Tag Archives: Intel ISEF

On science and sports

I overheard a few teachers at this year’s Intel International Science and Engineering Fair lamenting how difficult it was to get their schools to pay science teachers to mentor students and help them in science competitions.

Sports coaches have no problem getting paid, sometimes quite well. One teacher said their high school football couch was paid $10,000, while science teachers received nothing for helping students do independent research, enter competitions, bring pride to their communities and help invent things that push the human race forward.

One man was a retired science teacher and sports coach. He was always paid to be a coach, but his school had trouble recognizing the value of science. After he retired his school continued to ask him to ahead their science competition program.

He had one condition: Pay the science teachers for their work. They refused, and so he remained fully retired. The first year was a disaster without him at the helm.

And so they asked again. And he asked again. And they relented.

No, the science teachers at his school aren’t getting paid what some of the coaches make. But they’re getting paid something. Their contributions finally have some merit in the school board’s eyes.

Can you quickly spot an American here? Hard to say, but many of the other countries’ students are hard to miss.

The Canadian students are dressed in matching red jackets that say Team Canada. Team Canada. Science students.

They stand like Olympians, one united team. They proudly sport Canadian red with their flag on their sleeves.

The Brazilians look like they’re attending the World Cup with their yellow shirts with blue stripes and Brazil emblazoned on the front. They also have yellow and blue soccer-style hooded jackets for when it gets cold.

With more than half the students hailing from the U.S. it would be unwieldily to have a Team USA, but how about a Team Maryland or a Team DC? There is some hope.

I did see a bunch of students wearing Team New York City apparel, and it gave me chills to see their pride in science. But New York City has been embracing science and tech in a way that most of the U.S. isn’t.

Mayor Bloomberg is making a big push into STEM education by both joining Code Year to learn how to program and by partnering with Cornell University to build a new graduate engineering and applied sciences school in New York City. So far the New York City Team is the only U.S team I’ve seen dressed up. Also, I give them bonus points for having chemistry equations as part of their uniforms.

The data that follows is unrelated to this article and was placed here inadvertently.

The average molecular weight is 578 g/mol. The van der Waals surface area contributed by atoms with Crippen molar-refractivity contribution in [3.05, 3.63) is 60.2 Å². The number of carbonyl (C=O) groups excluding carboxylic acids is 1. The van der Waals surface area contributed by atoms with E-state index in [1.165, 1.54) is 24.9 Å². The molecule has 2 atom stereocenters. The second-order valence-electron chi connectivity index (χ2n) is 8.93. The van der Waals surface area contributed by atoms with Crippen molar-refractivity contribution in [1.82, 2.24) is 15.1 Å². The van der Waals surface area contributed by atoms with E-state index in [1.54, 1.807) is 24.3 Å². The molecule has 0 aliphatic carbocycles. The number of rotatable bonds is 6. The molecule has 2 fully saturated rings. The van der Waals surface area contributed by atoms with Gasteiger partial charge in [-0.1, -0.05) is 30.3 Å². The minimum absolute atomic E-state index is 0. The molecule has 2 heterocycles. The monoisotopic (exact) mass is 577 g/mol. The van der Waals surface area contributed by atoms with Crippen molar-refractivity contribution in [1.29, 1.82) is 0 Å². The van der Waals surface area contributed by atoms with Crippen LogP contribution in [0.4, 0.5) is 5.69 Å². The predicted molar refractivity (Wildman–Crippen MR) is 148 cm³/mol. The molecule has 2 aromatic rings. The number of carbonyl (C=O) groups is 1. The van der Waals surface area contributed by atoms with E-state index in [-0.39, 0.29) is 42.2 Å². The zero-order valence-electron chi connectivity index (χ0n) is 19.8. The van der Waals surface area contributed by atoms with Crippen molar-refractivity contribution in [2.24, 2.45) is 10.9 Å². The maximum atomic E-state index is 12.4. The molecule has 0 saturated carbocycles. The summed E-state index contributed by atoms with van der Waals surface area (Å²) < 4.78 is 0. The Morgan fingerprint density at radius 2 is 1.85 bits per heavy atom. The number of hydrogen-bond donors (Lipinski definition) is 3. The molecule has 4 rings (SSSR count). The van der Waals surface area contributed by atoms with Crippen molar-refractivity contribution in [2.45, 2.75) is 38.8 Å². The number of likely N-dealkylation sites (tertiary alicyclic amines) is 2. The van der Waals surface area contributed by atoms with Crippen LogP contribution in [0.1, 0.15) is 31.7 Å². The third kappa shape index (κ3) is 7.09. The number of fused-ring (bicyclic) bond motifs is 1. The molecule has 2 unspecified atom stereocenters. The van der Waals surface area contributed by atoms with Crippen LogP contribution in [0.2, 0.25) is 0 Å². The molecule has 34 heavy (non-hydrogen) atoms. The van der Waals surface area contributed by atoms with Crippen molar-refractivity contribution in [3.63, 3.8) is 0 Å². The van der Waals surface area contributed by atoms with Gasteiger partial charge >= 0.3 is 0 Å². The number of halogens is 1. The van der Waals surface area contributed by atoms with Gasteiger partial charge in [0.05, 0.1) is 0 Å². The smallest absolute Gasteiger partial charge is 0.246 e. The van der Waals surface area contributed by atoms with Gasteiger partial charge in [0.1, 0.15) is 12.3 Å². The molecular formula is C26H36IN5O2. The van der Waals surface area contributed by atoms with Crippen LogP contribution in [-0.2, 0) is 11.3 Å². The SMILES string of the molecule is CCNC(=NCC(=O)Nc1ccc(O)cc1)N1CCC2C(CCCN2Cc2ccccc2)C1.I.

The jackets and the shirts are a nice way to show pride in students, but they’re not a necessity. Paying teachers to work with students like we pay coaches is a real issue.

Are we not being shouted at by politicians about the importance of STEM education and jobs? Aren’t many bemoaning that too many students don’t take enough STEM classes in college?

Actions speak louder than words. In high schools and colleges across the U.S., the football coach is king. When the team is doing well he’s revered, but when the losses mount up, no matter how good a mentor of young men he is, he’s vilified and his time is limited.

There are individual schools from America that take STEM education very seriously, arguably the best in the world. American students usually do well at international high school science fairs.

But we’re also the wealthiest country on Earth and the third largest by
population. We should do well. And appreciation for math and science and wonderment shouldn’t be limited to students who happen to live in the right areas.

I love sports. I continue to try to play sports in my older and fatter age. I got my professional start as a sports writer.

I think high school coaches should be paid for their time. They help make student’s lives better. They help mold young men and women, and students that play sports do better in high school.

We should also pay science teachers and debate coaches and glee coaches and the head of the computer club for their time. Students who are active and engaged with mentors and in their schools also do better.

So, how do we get more American high schools to make science glamorous? If we can do that, more kids will take STEM classes. Making the world a better place is glamorous.

Young boys dream of being on the varsity football team. I’d like them to dream that they were on the science team too.